The other day I attended a lecture by a prominent psychiatrist. The topic was stigma surrounding the mentally ill. He had done an extensive study focused on people with schizophrenia. He found that often people with schizophrenia practice stigma against themselves and cited an interview he had with a schizophrenic man who believed that he could not work. “Where did he ever get this idea?” the psychiatrist asked, genuinely puzzled that the man operated under this belief system. I was impressed by this psychiatrist because it was the first time that I had ever heard a psychiatrist use the words “work” and “schizophrenia” in the same sentence. By “work”, I am talking about a full-time paid job, not volunteer work. I hope he was thinking the same. However, that he was puzzled about why his research subject would hold this opinion was troubling.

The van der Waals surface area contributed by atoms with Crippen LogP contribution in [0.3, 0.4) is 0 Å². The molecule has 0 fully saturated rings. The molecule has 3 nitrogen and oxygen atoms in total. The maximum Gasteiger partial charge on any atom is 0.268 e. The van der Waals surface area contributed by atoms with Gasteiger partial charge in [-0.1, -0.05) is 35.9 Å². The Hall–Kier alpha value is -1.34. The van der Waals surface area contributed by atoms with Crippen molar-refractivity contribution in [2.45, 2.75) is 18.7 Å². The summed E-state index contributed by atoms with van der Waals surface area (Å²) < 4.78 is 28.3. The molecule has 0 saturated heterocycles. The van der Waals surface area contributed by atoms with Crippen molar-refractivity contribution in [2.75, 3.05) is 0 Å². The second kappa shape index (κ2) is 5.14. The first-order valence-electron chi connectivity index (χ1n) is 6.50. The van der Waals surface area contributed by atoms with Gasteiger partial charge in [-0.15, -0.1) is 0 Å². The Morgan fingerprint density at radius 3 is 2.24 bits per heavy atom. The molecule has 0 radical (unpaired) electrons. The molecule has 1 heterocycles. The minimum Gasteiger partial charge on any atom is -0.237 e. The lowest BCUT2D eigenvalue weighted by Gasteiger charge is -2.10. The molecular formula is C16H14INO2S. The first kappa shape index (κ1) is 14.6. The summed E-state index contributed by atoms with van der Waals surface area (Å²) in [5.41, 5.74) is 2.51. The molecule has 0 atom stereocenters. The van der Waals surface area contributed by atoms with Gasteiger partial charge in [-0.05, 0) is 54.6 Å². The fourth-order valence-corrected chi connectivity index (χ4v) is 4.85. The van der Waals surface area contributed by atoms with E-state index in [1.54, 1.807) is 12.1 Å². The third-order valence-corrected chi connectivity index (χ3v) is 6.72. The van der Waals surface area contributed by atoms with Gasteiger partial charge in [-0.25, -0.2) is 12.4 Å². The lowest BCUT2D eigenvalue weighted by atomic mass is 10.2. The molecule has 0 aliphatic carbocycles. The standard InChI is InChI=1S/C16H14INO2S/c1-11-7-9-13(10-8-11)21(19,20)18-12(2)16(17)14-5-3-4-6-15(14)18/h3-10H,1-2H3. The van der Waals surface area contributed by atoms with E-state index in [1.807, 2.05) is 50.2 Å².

It is no surprise to the rest of us where this man gets the idea he cannot work. It starts with the psychiatrist, who generally has a gloom and doom attitude surrounding what people with schizophrenia diagnosis are capable of doing. If you want to see a brief look of panic/unease register on your psychiatrist’s face, try suggesting that you would like to get your driver’s license. Then, we move on to well known organizations’ and institutions’ websites that describe schizophrenia as “the most serious of the mental health disorders”. They talk about schizophrenia in terms of functionality, social housing options and quality of life, as if that’s the highest standard one can aim for. They talk about schizophrenia as a disease of the brain. They rarely, if ever, mention full time jobs. They talk a lot about hope, but I think our man can read between the lines. He has gotten the message right.